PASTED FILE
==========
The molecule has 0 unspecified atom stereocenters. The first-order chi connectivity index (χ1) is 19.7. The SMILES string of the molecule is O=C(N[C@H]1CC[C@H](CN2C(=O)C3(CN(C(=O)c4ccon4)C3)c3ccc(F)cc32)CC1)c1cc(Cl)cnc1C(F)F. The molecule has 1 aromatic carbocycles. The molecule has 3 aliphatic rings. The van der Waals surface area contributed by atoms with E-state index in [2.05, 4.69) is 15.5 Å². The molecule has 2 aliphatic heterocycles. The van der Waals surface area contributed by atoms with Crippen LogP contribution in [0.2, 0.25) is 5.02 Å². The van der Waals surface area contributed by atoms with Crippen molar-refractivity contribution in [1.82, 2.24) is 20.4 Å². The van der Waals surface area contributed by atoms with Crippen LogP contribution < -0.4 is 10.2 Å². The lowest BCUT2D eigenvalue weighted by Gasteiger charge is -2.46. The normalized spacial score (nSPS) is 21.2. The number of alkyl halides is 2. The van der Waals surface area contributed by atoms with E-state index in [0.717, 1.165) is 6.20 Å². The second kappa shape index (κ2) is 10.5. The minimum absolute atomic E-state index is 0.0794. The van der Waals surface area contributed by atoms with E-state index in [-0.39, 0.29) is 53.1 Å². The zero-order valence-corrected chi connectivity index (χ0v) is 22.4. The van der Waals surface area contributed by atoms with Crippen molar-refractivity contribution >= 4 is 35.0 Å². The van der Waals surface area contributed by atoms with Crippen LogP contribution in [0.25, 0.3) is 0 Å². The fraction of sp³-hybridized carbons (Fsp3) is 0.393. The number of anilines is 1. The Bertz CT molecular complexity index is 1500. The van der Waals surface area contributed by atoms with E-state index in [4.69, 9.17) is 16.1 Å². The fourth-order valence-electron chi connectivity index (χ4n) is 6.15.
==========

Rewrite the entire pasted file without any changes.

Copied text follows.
The molecule has 0 unspecified atom stereocenters. The first-order chi connectivity index (χ1) is 19.7. The SMILES string of the molecule is O=C(N[C@H]1CC[C@H](CN2C(=O)C3(CN(C(=O)c4ccon4)C3)c3ccc(F)cc32)CC1)c1cc(Cl)cnc1C(F)F. The molecule has 1 aromatic carbocycles. The molecule has 3 aliphatic rings. The van der Waals surface area contributed by atoms with E-state index in [2.05, 4.69) is 15.5 Å². The molecule has 2 aliphatic heterocycles. The van der Waals surface area contributed by atoms with Crippen LogP contribution in [0.2, 0.25) is 5.02 Å². The van der Waals surface area contributed by atoms with Crippen molar-refractivity contribution in [1.82, 2.24) is 20.4 Å². The van der Waals surface area contributed by atoms with Crippen LogP contribution < -0.4 is 10.2 Å². The lowest BCUT2D eigenvalue weighted by Gasteiger charge is -2.46. The normalized spacial score (nSPS) is 21.2. The number of alkyl halides is 2. The van der Waals surface area contributed by atoms with E-state index in [0.717, 1.165) is 6.20 Å². The second kappa shape index (κ2) is 10.5. The minimum absolute atomic E-state index is 0.0794. The van der Waals surface area contributed by atoms with E-state index in [-0.39, 0.29) is 53.1 Å². The zero-order valence-corrected chi connectivity index (χ0v) is 22.4. The van der Waals surface area contributed by atoms with Crippen molar-refractivity contribution >= 4 is 35.0 Å². The van der Waals surface area contributed by atoms with Crippen LogP contribution in [0.25, 0.3) is 0 Å². The fraction of sp³-hybridized carbons (Fsp3) is 0.393. The number of anilines is 1. The Bertz CT molecular complexity index is 1500. The van der Waals surface area contributed by atoms with E-state index in [4.69, 9.17) is 16.1 Å². The fourth-order valence-electron chi connectivity index (χ4n) is 6.15.